Number 6 in Judaism
The Star of David – Magen David
The Star of David or as it is called, Magen David, has become a universal symbol of Judaism.
It is now the most popular and recognized symbol of Judaism and the Jewish People.
Magen David means the “shield of David”.
There is no proof that the Star of David had anything to do with King David.
The symbol has also been associated with Solomon. Jewish mystics started using the symbol in the sixteenth century.
In the seventeenth century the Star of David started to appear on synagogues.
The Zionist movement adopted the Star of David as their emblem at the end of the nineteenth century.
Today we find the Magen David on the flag of Israel.
The Red Magen David is the equivalent to the Red Cross.
It was officially recognized by the International Committee of the Red Cross in 2006.
The Passover Seder Plate
During the meal the order in the Haggadah is followed.
Each person may receive the book/pamphlet called the Haggadah. This makes it easy to follow the ritual during the meal.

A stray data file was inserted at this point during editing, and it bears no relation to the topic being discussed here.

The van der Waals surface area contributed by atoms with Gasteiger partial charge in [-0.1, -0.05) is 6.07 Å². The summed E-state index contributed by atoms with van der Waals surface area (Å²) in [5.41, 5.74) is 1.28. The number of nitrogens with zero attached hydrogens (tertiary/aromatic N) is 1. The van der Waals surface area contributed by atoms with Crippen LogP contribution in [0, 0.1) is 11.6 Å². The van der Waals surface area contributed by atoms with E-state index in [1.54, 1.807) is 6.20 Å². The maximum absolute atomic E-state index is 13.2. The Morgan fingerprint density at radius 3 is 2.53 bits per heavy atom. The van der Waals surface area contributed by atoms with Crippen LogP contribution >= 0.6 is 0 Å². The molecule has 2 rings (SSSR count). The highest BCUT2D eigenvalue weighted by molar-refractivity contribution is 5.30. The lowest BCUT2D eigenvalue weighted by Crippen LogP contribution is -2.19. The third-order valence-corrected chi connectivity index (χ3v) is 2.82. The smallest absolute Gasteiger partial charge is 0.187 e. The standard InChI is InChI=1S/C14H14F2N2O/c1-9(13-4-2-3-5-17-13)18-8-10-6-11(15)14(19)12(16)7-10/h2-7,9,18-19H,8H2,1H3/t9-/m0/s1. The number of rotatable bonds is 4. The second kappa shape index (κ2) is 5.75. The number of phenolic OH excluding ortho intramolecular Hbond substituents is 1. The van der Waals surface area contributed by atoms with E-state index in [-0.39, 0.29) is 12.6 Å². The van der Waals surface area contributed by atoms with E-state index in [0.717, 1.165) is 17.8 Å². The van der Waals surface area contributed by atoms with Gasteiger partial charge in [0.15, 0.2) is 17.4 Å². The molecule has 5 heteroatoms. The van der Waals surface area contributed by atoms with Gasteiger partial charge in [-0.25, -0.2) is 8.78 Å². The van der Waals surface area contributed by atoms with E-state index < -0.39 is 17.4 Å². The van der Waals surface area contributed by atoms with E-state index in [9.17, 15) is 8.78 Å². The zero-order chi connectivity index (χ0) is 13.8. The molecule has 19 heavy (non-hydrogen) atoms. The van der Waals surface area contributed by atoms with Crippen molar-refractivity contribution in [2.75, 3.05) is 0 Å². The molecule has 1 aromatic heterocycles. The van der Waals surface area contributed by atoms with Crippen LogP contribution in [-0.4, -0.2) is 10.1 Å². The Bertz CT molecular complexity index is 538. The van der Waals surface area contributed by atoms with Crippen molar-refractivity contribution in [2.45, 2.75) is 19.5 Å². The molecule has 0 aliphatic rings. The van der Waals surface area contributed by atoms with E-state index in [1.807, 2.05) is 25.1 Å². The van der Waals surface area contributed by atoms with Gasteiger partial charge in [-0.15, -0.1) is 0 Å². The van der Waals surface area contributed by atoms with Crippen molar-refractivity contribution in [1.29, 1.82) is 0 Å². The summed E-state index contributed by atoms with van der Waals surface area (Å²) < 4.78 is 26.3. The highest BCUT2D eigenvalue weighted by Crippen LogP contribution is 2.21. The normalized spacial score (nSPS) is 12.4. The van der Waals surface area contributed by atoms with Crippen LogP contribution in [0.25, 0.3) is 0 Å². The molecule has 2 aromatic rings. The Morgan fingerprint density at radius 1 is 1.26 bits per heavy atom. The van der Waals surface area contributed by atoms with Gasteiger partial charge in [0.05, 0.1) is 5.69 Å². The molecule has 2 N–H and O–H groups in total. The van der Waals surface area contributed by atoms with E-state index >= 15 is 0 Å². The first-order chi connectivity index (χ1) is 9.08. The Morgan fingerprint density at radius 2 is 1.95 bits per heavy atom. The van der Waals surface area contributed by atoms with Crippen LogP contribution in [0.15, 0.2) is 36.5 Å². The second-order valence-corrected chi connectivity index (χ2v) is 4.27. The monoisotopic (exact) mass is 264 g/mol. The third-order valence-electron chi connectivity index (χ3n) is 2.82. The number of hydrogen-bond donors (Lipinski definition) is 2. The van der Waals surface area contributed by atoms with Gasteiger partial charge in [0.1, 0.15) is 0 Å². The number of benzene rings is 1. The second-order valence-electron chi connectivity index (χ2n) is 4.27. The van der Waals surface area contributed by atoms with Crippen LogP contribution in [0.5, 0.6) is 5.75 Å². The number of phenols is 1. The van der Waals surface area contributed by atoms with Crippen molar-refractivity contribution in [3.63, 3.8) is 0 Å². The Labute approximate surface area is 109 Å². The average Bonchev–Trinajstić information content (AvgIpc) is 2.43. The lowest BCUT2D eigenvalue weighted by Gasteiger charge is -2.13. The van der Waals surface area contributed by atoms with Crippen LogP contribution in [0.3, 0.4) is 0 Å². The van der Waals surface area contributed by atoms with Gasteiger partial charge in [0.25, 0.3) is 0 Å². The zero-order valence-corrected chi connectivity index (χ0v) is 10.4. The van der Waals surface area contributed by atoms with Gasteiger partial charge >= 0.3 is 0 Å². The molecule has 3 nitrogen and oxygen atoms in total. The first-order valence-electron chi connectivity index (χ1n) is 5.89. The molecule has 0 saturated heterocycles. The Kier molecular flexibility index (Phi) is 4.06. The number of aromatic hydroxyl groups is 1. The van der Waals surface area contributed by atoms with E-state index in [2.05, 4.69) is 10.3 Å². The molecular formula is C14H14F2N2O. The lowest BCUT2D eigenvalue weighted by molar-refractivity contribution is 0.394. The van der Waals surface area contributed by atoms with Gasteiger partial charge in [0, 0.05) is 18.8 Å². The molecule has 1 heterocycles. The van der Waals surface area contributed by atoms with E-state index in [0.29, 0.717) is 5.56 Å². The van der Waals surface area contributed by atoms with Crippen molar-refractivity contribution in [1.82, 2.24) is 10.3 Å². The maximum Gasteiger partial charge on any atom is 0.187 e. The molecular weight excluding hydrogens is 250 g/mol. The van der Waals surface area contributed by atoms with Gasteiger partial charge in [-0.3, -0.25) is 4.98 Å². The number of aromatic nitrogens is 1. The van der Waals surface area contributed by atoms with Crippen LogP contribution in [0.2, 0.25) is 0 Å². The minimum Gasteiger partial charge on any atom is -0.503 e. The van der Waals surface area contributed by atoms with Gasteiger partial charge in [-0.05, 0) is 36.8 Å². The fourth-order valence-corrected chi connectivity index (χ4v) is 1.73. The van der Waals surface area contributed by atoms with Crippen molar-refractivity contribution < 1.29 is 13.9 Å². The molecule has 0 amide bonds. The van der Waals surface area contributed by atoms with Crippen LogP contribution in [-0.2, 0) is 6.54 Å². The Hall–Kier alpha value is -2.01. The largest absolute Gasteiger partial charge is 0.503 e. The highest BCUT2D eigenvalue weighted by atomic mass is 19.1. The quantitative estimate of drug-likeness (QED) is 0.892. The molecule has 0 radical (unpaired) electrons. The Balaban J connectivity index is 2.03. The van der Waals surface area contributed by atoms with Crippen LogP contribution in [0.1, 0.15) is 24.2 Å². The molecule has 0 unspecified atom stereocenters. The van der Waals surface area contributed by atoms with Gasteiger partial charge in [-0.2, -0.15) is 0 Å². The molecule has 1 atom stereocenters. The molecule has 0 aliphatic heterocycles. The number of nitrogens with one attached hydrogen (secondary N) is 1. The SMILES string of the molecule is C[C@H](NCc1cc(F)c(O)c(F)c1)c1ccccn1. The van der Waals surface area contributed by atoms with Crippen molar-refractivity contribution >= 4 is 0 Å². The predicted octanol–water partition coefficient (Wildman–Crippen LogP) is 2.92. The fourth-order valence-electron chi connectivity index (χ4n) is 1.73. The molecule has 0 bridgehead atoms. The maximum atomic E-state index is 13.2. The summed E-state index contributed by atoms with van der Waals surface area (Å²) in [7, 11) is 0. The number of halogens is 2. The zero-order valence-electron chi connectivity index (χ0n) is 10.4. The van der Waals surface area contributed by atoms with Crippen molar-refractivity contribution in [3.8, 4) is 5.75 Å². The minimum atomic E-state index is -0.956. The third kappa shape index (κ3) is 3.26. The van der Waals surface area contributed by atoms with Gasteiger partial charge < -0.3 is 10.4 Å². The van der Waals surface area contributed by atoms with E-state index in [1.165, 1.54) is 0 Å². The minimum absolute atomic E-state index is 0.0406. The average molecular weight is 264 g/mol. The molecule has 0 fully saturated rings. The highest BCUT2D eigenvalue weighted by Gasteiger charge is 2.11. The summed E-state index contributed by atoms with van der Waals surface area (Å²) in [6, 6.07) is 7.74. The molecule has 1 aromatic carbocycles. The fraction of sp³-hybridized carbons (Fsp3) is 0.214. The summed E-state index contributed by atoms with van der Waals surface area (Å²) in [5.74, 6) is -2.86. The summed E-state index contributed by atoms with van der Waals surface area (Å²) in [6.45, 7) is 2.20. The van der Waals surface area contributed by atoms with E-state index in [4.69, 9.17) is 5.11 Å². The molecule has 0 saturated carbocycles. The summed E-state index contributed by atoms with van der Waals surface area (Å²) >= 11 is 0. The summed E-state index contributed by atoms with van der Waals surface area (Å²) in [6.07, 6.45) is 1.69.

Haggadah comes from the Hebrew word “to tell”. During the seder meal the story of the Exodus from slavery in Egypt is told.
On the table is a plate with six symbolic items.
These items are pointed to during the meal as they follow the Haggadah and the story of the Exodus from Egypt is told.
More about the Seder Meal: go to Number 4 in Judaism
The Six Symbolic Items of the Seder Plate:
Bitter herbs, symbolizing the bitterness and hardship the Jews endured as slaves in Egypt.
Many Jews may mix freshly grated horseradish with cooked beets and sugar.
Typically romaine lettuce, the roots are bitter tasting.
A sweet, brown, pebbly mixture, representing the mortar to build the houses of Egypt.
Some may use chopped nuts, grated apples cinnamon and sweet red wine.
A vegetable other than herbs. Parsley is common, representing spring.
The vegetable is dipped into salt water. This symbolizes the tears of the Hebrew slaves in Egypt.
Roast lamb or goat shank bone, chicken wing or chicken neck.
This symbolizes a lamb that was offered in the Temple of Jerusalem.
A hardboiled egg, a reminder of life that transcends death.